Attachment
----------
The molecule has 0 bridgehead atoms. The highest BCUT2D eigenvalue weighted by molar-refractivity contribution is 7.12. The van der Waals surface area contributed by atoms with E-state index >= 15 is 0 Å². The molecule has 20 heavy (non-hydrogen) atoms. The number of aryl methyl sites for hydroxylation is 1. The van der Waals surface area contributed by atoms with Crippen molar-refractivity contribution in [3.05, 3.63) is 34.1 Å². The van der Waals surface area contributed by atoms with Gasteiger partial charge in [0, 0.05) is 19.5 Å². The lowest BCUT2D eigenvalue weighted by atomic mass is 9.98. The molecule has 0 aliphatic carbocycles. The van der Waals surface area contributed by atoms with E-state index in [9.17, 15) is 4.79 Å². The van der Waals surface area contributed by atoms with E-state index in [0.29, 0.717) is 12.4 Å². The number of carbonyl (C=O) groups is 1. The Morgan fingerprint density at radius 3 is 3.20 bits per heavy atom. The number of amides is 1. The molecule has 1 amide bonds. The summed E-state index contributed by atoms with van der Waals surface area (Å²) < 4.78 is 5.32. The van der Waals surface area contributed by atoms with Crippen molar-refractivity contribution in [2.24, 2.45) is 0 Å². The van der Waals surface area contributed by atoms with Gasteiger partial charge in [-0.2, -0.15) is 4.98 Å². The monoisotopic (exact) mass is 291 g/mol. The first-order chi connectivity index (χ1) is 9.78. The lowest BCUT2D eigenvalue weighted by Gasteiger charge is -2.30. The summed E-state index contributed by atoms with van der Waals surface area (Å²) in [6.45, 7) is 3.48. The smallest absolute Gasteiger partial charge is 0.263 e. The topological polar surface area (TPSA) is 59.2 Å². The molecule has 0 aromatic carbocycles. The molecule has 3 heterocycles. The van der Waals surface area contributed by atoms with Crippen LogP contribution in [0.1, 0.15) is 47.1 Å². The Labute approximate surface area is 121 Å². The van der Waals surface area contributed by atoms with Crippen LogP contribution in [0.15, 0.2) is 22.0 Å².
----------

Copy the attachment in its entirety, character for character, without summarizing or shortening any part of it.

The molecule has 0 bridgehead atoms. The highest BCUT2D eigenvalue weighted by molar-refractivity contribution is 7.12. The van der Waals surface area contributed by atoms with E-state index >= 15 is 0 Å². The molecule has 20 heavy (non-hydrogen) atoms. The number of aryl methyl sites for hydroxylation is 1. The van der Waals surface area contributed by atoms with Crippen molar-refractivity contribution in [3.05, 3.63) is 34.1 Å². The van der Waals surface area contributed by atoms with Gasteiger partial charge in [0, 0.05) is 19.5 Å². The lowest BCUT2D eigenvalue weighted by atomic mass is 9.98. The molecule has 0 aliphatic carbocycles. The van der Waals surface area contributed by atoms with E-state index in [9.17, 15) is 4.79 Å². The van der Waals surface area contributed by atoms with E-state index in [0.29, 0.717) is 12.4 Å². The number of carbonyl (C=O) groups is 1. The Morgan fingerprint density at radius 3 is 3.20 bits per heavy atom. The number of amides is 1. The molecule has 1 amide bonds. The summed E-state index contributed by atoms with van der Waals surface area (Å²) < 4.78 is 5.32. The van der Waals surface area contributed by atoms with Crippen molar-refractivity contribution in [2.24, 2.45) is 0 Å². The van der Waals surface area contributed by atoms with Gasteiger partial charge in [-0.2, -0.15) is 4.98 Å². The monoisotopic (exact) mass is 291 g/mol. The first-order chi connectivity index (χ1) is 9.78. The lowest BCUT2D eigenvalue weighted by Gasteiger charge is -2.30. The summed E-state index contributed by atoms with van der Waals surface area (Å²) in [6.45, 7) is 3.48. The smallest absolute Gasteiger partial charge is 0.263 e. The topological polar surface area (TPSA) is 59.2 Å². The molecule has 0 aromatic carbocycles. The molecule has 3 heterocycles. The van der Waals surface area contributed by atoms with Crippen LogP contribution in [0.1, 0.15) is 47.1 Å². The Labute approximate surface area is 121 Å². The van der Waals surface area contributed by atoms with Crippen LogP contribution in [0.15, 0.2) is 22.0 Å².